Buoyed by the prospect of a New Year blessed with remarkable clarity, the 2020 vision, the Society assembled to hear Katri Skala discuss her much acclaimed first novel, A Perfect Mother, and explore the attraction of its setting, Trieste. The evening’s format had the author being interviewed by her partner, John, who opened by pointing out that it had taken her a long time to get to Trieste. Like the embedded narrator of the novel, Jacob, our speaker had been drawn to the city for some years with both of them having part-Jewish ancestors with a pre-war association with Trieste and Vienna. The city boasts some distinguished literary associations; Stendhal was a rather jaundiced consul there for the Orleanist monarchy in the 1830s, Sir Richard Burton finished his stint as British Consul by translating the Arabian Nights in his refuge on the Karst Plateau above the port and James Joyce arrived in 1907 on his odyssey into voluntary European exile and managed to finish Dubliners and write a large section of Ulysses before his departure in 1915.
Perhaps the writer who most influenced Katri was a pupil from Joyce’s English class at Trieste’s Berlitz School, Italo Svevo. This was the pen name of Aron Ettore Schmitz and possibly recalls his time in boarding school in Stegnitz in Swabia, a medieval German duchy straddling the border between the present day Länder of Bavaria and Baden-Württemberg. His father had sent him there to learn German, an asset for the aspirational middle class of the Austro-Hungarian Empire, and the literal translation of the pen name, Italian-Swabian, could be either conscious irony or an echo of a school nickname. This part-Jewish business man had published two novels which had passed largely unremarked by critics and public alike but Joyce advised having his third novel, Zeno’s Conscience, published in Paris where it was proclaimed a modernist masterpiece and proceeded to great commercial and reputational success. Perhaps inevitably, Svevo is canvassed as a model for Leopold Bloom in Ulysses. This was the first psycho-analytic novel and the Zeno recalls the ancient Greek philosopher famous for his use of paradox. The paradox in the novel being that the character in the story goes to a psychoanalyst but confounds any putative benefits from the exercise by lying to the doctor. Zeno’s problem was shared by Svevo – a lifelong inability to give up smoking.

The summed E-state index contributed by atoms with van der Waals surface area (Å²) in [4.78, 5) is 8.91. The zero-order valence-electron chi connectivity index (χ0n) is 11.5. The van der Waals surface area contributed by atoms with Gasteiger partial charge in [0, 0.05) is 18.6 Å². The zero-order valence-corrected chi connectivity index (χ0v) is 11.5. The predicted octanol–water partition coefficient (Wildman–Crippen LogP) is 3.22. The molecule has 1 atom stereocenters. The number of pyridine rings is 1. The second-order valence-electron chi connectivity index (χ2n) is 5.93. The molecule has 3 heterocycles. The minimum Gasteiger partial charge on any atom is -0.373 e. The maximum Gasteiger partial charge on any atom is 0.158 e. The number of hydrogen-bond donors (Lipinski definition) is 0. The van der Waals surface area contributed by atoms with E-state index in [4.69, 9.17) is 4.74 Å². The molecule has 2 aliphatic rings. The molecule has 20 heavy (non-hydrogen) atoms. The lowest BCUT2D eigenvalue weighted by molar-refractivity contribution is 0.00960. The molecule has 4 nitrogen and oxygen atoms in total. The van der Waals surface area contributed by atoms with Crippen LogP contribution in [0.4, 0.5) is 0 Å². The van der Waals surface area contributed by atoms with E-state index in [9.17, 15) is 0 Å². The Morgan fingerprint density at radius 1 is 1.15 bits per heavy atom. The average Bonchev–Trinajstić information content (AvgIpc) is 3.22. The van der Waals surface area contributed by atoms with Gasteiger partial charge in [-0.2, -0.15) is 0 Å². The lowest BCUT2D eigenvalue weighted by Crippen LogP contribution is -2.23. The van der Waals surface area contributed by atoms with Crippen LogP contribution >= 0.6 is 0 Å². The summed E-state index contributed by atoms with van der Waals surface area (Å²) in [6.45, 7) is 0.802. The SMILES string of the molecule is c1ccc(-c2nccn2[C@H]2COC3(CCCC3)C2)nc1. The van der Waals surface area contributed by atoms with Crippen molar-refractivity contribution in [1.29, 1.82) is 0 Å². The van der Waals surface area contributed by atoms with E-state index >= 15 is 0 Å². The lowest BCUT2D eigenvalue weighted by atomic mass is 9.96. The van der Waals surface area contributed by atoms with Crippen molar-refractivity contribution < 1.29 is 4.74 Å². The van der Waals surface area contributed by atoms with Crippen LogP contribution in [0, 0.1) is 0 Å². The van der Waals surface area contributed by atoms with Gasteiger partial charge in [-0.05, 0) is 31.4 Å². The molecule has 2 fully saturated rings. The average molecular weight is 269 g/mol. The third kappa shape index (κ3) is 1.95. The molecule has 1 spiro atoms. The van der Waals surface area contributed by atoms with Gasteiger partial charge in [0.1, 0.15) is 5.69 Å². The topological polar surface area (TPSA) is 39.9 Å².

The core dramatis personae in A Perfect Mother, which Katri emphasised was an ironic title, are Jacob the narrator and two other English nationals, Jane and Charlotte. The former is a forensic psycho-analyst with a previous professional relationship as well as a social one with Charlotte who is 10 years her junior. Jacob is a journalist in his mid-50s whose professional star is fading and who is going through a dispiriting divorce which threatens to reduce his future, much cherished contact with his two sons. Drawn to the attractive upper-class Charlotte, Jacob seeks an affair with her, thereby eliciting ambiguous tender feelings from Jane towards her. The tension rises in this darkly psychological tale before bursting over the trauma at the onset of the women’s relationship. Our speaker likens the work, pervaded as it is by a sense of dislocation, to Tolstoy’s novella, The Kreutzer Sonata , with which it shares a sense of the confessional. In making Jacob the narrator, Katri said she viewed the action at a slant with this oblique detachment reducing the emotional intensity in comparison with the Tolstoy story. The seed of her interest in Trieste had been planted when she read Jan Morris’s description of it as a melancholy place of nowhere but she loved its multiple layers; Roman amphitheatre Romanesque cathedral, medieval town centre and the baroque Maria Teresa borgo – the Hapsburg legacy. It must have been a wrench to move the action back to Gloucester in the later stages of the novel.
The talk concluded with the audience sated by the unravelling of this tale of love, loss and delayed emotional reaction running pari passu with an intriguing peeling of the onion that is Trieste. For those bitten by the Skala bug, the author next moves to a non-fiction saga from ancien régime France and the life of une dame entretenue or as Nigel Farage might say “a kept woman”.